I can’t go into a bookstore anymore without seeing a title in this lady-porn series lined up at the optimum viewing level for anybody five feet tall. Keep in mind that most people five feet tall are too young to read this title but we’ll leave that to KFCB to worry about.
Since it’s so damn popular I feel obliged to read and review it. But while on the topic of popular books, has anyone read Andy Weir’s The Martian? It is a simple story about a guy who joined up with a crew that made the cardinal mistake of any space voyage/night out; leave no man behind.
While his crew made the guilt trip back across space to Earth, the poor guy was left on Mars trying to figure out how to grow potatoes in his own shit. Lucky for him, NASA insists that everyone that they send farther than the ionosphere has to have a certain quota of survival skills. This means that Weir’s character is a mechanical engineer as well as a botanist and just in case either of those skills prove useless he’s also a comedian so he can make the locals laugh in exchange for credits at the Martian McDonald’s.
Right, back to Grey. This series has been on shelves for years now but I never actually see anyone buy it, almost as if its fan base is afraid that if they pick it up then its place will be taken in a game of musical shelves by a more worthy title like Nemesis Games.
Speaking of, The Expanse series has been a revelation. I read all five novels, three novellas and two short stories in the time that it takes Theo Walcott to pick the right pass. How is it even possible that something this great has been around for so long without my knowledge? It’s got action, death and enough pace that putting it down is like decelerating from a 10G burn.
Oh shit, I’m supposed to be talking about Grey. Sorry about that. I’ve got the attention span of a teenager in strip-club.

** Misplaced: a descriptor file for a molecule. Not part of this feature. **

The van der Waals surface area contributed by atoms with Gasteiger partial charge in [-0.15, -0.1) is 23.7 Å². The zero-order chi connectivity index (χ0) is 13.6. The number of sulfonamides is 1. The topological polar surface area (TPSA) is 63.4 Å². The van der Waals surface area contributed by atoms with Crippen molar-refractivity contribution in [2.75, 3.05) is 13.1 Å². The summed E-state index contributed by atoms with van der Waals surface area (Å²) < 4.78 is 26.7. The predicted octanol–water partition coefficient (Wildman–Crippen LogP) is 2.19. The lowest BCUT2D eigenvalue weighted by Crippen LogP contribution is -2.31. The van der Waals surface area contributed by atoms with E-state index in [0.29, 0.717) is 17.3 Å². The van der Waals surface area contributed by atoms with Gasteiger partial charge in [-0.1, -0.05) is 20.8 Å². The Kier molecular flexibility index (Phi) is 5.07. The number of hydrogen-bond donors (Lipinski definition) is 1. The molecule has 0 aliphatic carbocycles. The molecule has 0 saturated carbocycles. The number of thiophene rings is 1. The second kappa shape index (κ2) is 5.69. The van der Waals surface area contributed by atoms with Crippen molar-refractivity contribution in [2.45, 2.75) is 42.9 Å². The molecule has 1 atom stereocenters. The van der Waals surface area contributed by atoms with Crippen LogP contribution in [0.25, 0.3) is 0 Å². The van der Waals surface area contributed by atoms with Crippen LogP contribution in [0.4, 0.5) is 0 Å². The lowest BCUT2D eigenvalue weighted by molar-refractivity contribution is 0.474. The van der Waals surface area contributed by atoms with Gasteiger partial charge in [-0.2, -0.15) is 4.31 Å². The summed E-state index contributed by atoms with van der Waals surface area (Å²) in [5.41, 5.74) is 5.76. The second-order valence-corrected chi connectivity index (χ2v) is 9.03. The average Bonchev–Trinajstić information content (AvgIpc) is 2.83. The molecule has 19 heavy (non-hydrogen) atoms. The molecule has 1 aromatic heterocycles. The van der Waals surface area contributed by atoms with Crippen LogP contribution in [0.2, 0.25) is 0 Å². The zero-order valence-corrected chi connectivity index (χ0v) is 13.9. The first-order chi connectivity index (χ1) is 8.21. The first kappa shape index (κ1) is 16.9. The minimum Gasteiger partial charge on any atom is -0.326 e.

So, Lee Child’s Make Me is about burly Jack Reacher who strolls into a small town with a weird name that nobody can explain where he finds out that some people are up to no good and sets out to serve them some justice. Wait, something about this sounds familiar. Oh yeah, it’s the same plot line as all 19 of the previous titles in this series. How many times can one guy bust up lawless operations before the bad-guys start to circulate his picture on their Bad-Guys Forever WhatsApp group? The picture should come with strict orders to shoot on sight and destroy every coffee bean within 50 miles.
Damnit, here I am going off topic again. Talking about Grey is harder than reading it. I bought the title, downloaded it and read a page or two before my eyes slid off the page with boredom. The same cannot be said for Scott Smith’s A Simple Plan. This is the guy who made his name by describing an ancient ruin with plants that grow inside people like cancer with chlorophyll.
I’ve always been the kind of reader who believes that authors should stick to their genres so if your first book is about plants that eat people then your next book should be about a day in the life of a venus fly-trap. Instead, he went and wrote about a trio of gentlemen who chance upon a big bag of money and butt heads over how best to use it without having to declare it on their tax returns. Looking back, they should have given it to charity. Ha! As if that was going to happen.
Oh no, I’m coming to the limit on my word count for this post and I’ve barely told you anything about Grey. Put simply, it is a story about a man who gets off on doing exactly what he’s been told not to do so he builds himself a dungeon and talks a naïve girl with a lady-boner for greenbacks into being his play-thing. The end.
Journeyman’s Rating: Read Grey then tell me how it was and save me the agony of having to read it myself.
NB- How is it that the movie version of this book was banned from Kenyan cinemas but the paperback is allowed on shelves? The people who make the ‘big decisions’ are clearly too dense to read and we should disregard the conclusions of anyone who does not respect the power of literature.